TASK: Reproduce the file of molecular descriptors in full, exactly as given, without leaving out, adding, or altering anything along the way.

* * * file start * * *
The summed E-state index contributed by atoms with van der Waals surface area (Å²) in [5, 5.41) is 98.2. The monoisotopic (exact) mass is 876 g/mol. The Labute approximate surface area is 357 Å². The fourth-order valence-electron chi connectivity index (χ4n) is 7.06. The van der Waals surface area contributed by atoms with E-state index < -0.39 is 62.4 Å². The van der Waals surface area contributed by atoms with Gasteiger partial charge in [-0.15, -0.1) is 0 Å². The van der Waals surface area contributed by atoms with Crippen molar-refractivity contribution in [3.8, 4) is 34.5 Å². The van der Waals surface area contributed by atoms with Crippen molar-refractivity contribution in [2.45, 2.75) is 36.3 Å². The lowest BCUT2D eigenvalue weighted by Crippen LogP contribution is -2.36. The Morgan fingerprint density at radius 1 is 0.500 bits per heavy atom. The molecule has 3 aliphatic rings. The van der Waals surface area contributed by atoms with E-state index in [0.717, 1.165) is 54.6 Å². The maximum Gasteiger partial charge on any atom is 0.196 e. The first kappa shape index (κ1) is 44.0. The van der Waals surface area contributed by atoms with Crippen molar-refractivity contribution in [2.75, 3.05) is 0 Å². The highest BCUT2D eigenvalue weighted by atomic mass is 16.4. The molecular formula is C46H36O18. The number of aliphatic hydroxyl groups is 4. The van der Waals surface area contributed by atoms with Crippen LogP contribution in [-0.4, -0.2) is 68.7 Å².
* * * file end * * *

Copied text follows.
The summed E-state index contributed by atoms with van der Waals surface area (Å²) in [5, 5.41) is 98.2. The monoisotopic (exact) mass is 876 g/mol. The Labute approximate surface area is 357 Å². The fourth-order valence-electron chi connectivity index (χ4n) is 7.06. The van der Waals surface area contributed by atoms with E-state index < -0.39 is 62.4 Å². The van der Waals surface area contributed by atoms with Gasteiger partial charge in [-0.15, -0.1) is 0 Å². The van der Waals surface area contributed by atoms with Crippen molar-refractivity contribution in [3.8, 4) is 34.5 Å². The van der Waals surface area contributed by atoms with Crippen molar-refractivity contribution in [2.45, 2.75) is 36.3 Å². The lowest BCUT2D eigenvalue weighted by Crippen LogP contribution is -2.36. The Morgan fingerprint density at radius 1 is 0.500 bits per heavy atom. The molecule has 3 aliphatic rings. The van der Waals surface area contributed by atoms with E-state index in [0.717, 1.165) is 54.6 Å². The maximum Gasteiger partial charge on any atom is 0.196 e. The first kappa shape index (κ1) is 44.0. The van der Waals surface area contributed by atoms with Crippen molar-refractivity contribution in [2.75, 3.05) is 0 Å². The highest BCUT2D eigenvalue weighted by atomic mass is 16.4. The molecular formula is C46H36O18. The number of aliphatic hydroxyl groups is 4. The van der Waals surface area contributed by atoms with Crippen LogP contribution in [-0.4, -0.2) is 68.7 Å².